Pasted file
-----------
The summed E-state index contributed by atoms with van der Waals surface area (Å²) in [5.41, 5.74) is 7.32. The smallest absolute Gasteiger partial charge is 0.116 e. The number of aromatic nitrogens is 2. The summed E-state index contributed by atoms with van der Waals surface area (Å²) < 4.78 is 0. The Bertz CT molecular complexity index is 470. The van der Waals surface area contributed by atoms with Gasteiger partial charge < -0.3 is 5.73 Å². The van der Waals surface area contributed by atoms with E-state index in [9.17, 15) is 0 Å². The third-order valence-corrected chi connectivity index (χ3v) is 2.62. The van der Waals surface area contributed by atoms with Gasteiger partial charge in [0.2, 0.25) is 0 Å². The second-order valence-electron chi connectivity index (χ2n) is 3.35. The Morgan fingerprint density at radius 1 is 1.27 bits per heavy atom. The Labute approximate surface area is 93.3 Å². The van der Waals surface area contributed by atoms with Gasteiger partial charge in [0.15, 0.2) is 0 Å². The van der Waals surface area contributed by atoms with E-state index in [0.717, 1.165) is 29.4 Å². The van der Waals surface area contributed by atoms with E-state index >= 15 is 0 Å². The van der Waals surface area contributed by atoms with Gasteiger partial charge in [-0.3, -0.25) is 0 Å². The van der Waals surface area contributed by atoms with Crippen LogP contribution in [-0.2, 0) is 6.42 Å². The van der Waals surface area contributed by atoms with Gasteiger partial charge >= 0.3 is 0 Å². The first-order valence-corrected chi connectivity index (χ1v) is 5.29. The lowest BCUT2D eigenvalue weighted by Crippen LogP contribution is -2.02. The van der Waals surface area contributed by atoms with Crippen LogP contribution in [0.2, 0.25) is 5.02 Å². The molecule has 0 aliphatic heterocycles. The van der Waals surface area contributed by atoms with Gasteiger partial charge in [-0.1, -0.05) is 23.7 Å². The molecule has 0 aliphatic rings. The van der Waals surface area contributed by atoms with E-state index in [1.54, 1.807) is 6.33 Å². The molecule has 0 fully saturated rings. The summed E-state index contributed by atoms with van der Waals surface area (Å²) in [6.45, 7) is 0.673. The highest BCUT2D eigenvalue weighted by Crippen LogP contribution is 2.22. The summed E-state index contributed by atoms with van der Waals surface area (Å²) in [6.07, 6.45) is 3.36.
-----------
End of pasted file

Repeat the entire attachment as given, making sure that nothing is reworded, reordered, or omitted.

The summed E-state index contributed by atoms with van der Waals surface area (Å²) in [5.41, 5.74) is 7.32. The smallest absolute Gasteiger partial charge is 0.116 e. The number of aromatic nitrogens is 2. The summed E-state index contributed by atoms with van der Waals surface area (Å²) < 4.78 is 0. The Bertz CT molecular complexity index is 470. The van der Waals surface area contributed by atoms with Gasteiger partial charge < -0.3 is 5.73 Å². The van der Waals surface area contributed by atoms with E-state index in [9.17, 15) is 0 Å². The third-order valence-corrected chi connectivity index (χ3v) is 2.62. The van der Waals surface area contributed by atoms with Gasteiger partial charge in [0.2, 0.25) is 0 Å². The second-order valence-electron chi connectivity index (χ2n) is 3.35. The Morgan fingerprint density at radius 1 is 1.27 bits per heavy atom. The Labute approximate surface area is 93.3 Å². The van der Waals surface area contributed by atoms with Gasteiger partial charge in [0.15, 0.2) is 0 Å². The van der Waals surface area contributed by atoms with E-state index in [0.717, 1.165) is 29.4 Å². The van der Waals surface area contributed by atoms with E-state index >= 15 is 0 Å². The van der Waals surface area contributed by atoms with Gasteiger partial charge in [-0.3, -0.25) is 0 Å². The van der Waals surface area contributed by atoms with Crippen LogP contribution in [-0.2, 0) is 6.42 Å². The van der Waals surface area contributed by atoms with Gasteiger partial charge >= 0.3 is 0 Å². The first-order valence-corrected chi connectivity index (χ1v) is 5.29. The lowest BCUT2D eigenvalue weighted by Crippen LogP contribution is -2.02. The van der Waals surface area contributed by atoms with Crippen LogP contribution in [0.2, 0.25) is 5.02 Å². The molecule has 0 aliphatic heterocycles. The van der Waals surface area contributed by atoms with Gasteiger partial charge in [-0.1, -0.05) is 23.7 Å². The molecule has 0 aliphatic rings. The van der Waals surface area contributed by atoms with E-state index in [1.54, 1.807) is 6.33 Å². The molecule has 0 fully saturated rings. The summed E-state index contributed by atoms with van der Waals surface area (Å²) in [6.45, 7) is 0.673. The highest BCUT2D eigenvalue weighted by Crippen LogP contribution is 2.22. The summed E-state index contributed by atoms with van der Waals surface area (Å²) in [6.07, 6.45) is 3.36.